Nigeria’s FX reserves shrink, sparks naira float speculation

Alex Omenye
Alex Omenye

The Nigerian foreign reserves are depleting at a pace not observed in four years, sparking concerns that the central bank is using its dollar holdings to bolster the naira’s value following its commitment to allowing the currency to float more freely.

Since March 18, when the naira began its recovery from record lows against the dollar, liquid reserves have declined by 5.6%, reaching $31.7 billion as of April 12, according to Bloomberg’s calculations based on the latest data from the Central Bank of Nigeria. This marks the most significant decline within a similar timeframe since April 2020, as per Bloomberg’s data analysis.

Africa’s largest oil producer has managed to regain most of the ground lost after a 43% devaluation of the naira in January. This came after the Central Bank of Nigeria implemented measures to enhance liquidity, attract capital inflows, and allow the market to determine the naira’s exchange rate. As part of these reforms, the CBN committed to addressing the backlog of pent-up dollar demand.

“The CBN does appear to be using its FX reserves to clear the valid backlog and return the naira to a realistic exchange rate,” commented Charles Robertson, the head of macro strategy at FIM Partners in London. “My assumption is they hope to encourage others – local and foreign investors – to start investing in the local currency and return private sector liquidity to the foreign exchange market.”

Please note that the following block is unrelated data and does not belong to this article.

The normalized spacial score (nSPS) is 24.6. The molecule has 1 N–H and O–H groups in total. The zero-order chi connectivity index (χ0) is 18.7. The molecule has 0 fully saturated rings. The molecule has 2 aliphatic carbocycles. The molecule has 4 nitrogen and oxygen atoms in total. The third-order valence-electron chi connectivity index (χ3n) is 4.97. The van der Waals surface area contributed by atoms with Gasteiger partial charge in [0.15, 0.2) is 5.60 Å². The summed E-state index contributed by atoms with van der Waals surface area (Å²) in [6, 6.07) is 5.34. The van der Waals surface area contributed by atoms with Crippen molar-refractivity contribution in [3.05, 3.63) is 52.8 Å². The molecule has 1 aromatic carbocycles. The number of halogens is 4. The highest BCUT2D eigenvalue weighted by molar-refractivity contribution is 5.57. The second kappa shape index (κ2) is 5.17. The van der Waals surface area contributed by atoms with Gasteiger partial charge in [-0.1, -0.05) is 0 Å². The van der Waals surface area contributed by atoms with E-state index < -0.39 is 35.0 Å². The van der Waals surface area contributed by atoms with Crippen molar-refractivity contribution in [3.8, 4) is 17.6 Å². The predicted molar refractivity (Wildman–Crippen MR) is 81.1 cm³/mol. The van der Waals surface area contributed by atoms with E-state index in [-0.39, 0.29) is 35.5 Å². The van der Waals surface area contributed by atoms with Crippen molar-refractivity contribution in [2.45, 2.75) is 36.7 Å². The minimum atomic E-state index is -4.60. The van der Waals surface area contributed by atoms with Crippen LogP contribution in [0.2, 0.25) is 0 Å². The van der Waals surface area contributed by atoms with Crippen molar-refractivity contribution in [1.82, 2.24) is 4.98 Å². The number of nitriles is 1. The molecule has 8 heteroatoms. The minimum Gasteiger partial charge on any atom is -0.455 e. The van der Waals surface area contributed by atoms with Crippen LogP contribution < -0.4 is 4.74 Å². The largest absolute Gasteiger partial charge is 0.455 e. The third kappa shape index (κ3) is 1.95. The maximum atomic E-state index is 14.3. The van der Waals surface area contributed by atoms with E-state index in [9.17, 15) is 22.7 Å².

Despite the drawdown, Nigeria still maintains a considerable buffer of foreign-exchange reserves, supported by a surge in oil prices and inflows from multilateral loans. With gross reserves standing around $32.6 billion, they cover approximately six months’ worth of imports, according to the International Monetary Fund.

Last month, the central bank announced the clearance of a backlog of overdue dollar purchase agreements estimated at $7 billion since the year’s onset. This backlog had accumulated over the years due to the central bank pegging its currency against the dollar, resulting in a scarcity of foreign currency that discouraged foreign portfolio investment. However, the exact amount of dollar debt retained by the CBN remains unclear.

Foreign portfolio inflows into Nigerian capital markets exceeded $1 billion in February alone, bringing total receipts for the year to at least $2.3 billion, as per the central bank’s data. Despite the recent surge in inflows and anticipated sources of replenishment, concerns persist regarding the sustainability of Nigeria’s foreign-exchange reserves amid ongoing economic uncertainties.

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